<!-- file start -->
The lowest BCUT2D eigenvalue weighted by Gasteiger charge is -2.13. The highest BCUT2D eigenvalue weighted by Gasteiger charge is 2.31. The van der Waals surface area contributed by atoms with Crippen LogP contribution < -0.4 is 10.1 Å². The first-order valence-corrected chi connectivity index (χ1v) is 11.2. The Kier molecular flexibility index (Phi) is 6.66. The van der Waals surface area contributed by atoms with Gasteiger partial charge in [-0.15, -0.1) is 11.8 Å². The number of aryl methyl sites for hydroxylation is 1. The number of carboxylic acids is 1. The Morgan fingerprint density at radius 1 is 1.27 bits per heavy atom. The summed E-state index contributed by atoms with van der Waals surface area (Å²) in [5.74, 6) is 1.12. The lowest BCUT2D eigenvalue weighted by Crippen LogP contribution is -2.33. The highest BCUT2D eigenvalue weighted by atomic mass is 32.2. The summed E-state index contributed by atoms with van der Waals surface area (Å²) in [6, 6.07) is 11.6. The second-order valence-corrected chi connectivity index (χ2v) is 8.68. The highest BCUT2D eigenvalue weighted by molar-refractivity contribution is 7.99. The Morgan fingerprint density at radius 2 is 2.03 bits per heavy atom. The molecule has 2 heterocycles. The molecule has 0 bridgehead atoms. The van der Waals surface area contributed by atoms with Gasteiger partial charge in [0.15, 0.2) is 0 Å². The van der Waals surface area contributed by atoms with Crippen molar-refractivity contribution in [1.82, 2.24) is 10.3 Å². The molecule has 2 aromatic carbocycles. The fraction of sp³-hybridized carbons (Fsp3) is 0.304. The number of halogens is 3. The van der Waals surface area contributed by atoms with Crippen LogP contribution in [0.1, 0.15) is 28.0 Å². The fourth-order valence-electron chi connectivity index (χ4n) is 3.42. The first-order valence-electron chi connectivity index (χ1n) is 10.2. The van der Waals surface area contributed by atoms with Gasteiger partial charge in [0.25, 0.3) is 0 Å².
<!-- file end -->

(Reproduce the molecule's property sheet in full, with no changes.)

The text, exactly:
The lowest BCUT2D eigenvalue weighted by Gasteiger charge is -2.13. The highest BCUT2D eigenvalue weighted by Gasteiger charge is 2.31. The van der Waals surface area contributed by atoms with Crippen LogP contribution < -0.4 is 10.1 Å². The first-order valence-corrected chi connectivity index (χ1v) is 11.2. The Kier molecular flexibility index (Phi) is 6.66. The van der Waals surface area contributed by atoms with Gasteiger partial charge in [-0.15, -0.1) is 11.8 Å². The number of aryl methyl sites for hydroxylation is 1. The number of carboxylic acids is 1. The Morgan fingerprint density at radius 1 is 1.27 bits per heavy atom. The summed E-state index contributed by atoms with van der Waals surface area (Å²) in [5.74, 6) is 1.12. The lowest BCUT2D eigenvalue weighted by Crippen LogP contribution is -2.33. The highest BCUT2D eigenvalue weighted by atomic mass is 32.2. The summed E-state index contributed by atoms with van der Waals surface area (Å²) in [6, 6.07) is 11.6. The second-order valence-corrected chi connectivity index (χ2v) is 8.68. The highest BCUT2D eigenvalue weighted by molar-refractivity contribution is 7.99. The Morgan fingerprint density at radius 2 is 2.03 bits per heavy atom. The molecule has 2 heterocycles. The molecule has 0 bridgehead atoms. The van der Waals surface area contributed by atoms with Gasteiger partial charge in [0.15, 0.2) is 0 Å². The van der Waals surface area contributed by atoms with Crippen molar-refractivity contribution in [1.82, 2.24) is 10.3 Å². The molecule has 2 aromatic carbocycles. The fraction of sp³-hybridized carbons (Fsp3) is 0.304. The number of halogens is 3. The van der Waals surface area contributed by atoms with Crippen LogP contribution in [0.1, 0.15) is 28.0 Å². The fourth-order valence-electron chi connectivity index (χ4n) is 3.42. The first-order valence-electron chi connectivity index (χ1n) is 10.2. The van der Waals surface area contributed by atoms with Gasteiger partial charge in [0.25, 0.3) is 0 Å².